Tuesday, March 1, 2011
The deadline set by Albert Pujols to negotiate a contract extension with the St. Louis Cardinals passed at noon et on Wednesday February 16, and his future with the team remains uncertain. According to mlbtraderumors.com, Pujols declined multiple offers from the Cardinals, the last one reported to be for 9 years and over $200 million. According to ESPN.com, Pujols is looking for an extension of 10 years that would make him one of the highest paid players in the Major Leagues. It is likely that he is looking for a contract comparable to Alex Rodriguez at 10 years for about $28 million a season. We have pondered the imponderables of such contracts in the past here and in passing here and here.
The passage of the deadline does not automatically means that Pujols is destined to become a free agent. MLBtraderumors.com explains that the Cardinals will have a five day exclusive window to negotiate with him at the end of the upcoming season. If the two sides are unable to reach an agreement in that window of time then he would become a free agent and able to sign with any team he wanted including St. Louis.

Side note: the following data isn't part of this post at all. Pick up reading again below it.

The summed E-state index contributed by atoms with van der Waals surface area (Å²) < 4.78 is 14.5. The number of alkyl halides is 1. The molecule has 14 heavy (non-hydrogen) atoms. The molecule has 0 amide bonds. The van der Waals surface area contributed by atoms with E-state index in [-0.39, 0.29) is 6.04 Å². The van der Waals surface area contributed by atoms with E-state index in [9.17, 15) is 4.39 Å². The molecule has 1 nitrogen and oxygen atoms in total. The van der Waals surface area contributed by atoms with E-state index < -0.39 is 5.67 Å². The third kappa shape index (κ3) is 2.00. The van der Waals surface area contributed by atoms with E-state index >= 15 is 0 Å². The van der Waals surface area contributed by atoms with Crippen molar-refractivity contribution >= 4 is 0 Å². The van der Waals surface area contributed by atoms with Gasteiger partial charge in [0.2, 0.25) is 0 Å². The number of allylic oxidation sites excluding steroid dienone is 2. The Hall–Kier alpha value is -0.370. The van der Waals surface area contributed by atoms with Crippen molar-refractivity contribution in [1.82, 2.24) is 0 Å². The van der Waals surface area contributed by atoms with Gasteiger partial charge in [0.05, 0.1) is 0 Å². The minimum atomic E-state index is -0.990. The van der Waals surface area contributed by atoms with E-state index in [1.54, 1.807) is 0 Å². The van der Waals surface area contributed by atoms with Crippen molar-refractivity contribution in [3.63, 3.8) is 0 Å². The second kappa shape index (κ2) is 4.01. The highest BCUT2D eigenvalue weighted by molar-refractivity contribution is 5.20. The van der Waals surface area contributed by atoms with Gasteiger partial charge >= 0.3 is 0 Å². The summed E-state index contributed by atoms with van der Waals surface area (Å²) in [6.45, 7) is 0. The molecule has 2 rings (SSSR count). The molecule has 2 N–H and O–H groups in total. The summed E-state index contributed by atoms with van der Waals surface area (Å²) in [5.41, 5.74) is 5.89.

Mlbtraderumors.com explains that the Cardinals may have trouble financially signing their star because of money that they have committed to other players. This means that the team may have to get creative in order to keep their star. This could mean that the team could ask other players to defer some of their contract salary in order to allow the team to sign their star. Cardinals All- Star Matt Holliday has hinted that he would be willing to defer some of his large contract in order to allow Pujols to sign. The team may also have to explore the option of trading some other players with large salaries in order to free up money under their budget.
Another interesting option that the two sides may be able to explore is having Pujols himself sign a contract in which he is paid considerably more per year near the end of the contract than the beginning. Since baseball contracts are guaranteed, this is an option that both sides may consider. That is, Pujols could potentially be paid tens of millions of dollars to sit on the bench if he is incapacitated by what everyone knows to be a career-ending injury.
[Jared Vasiliauskas & JT]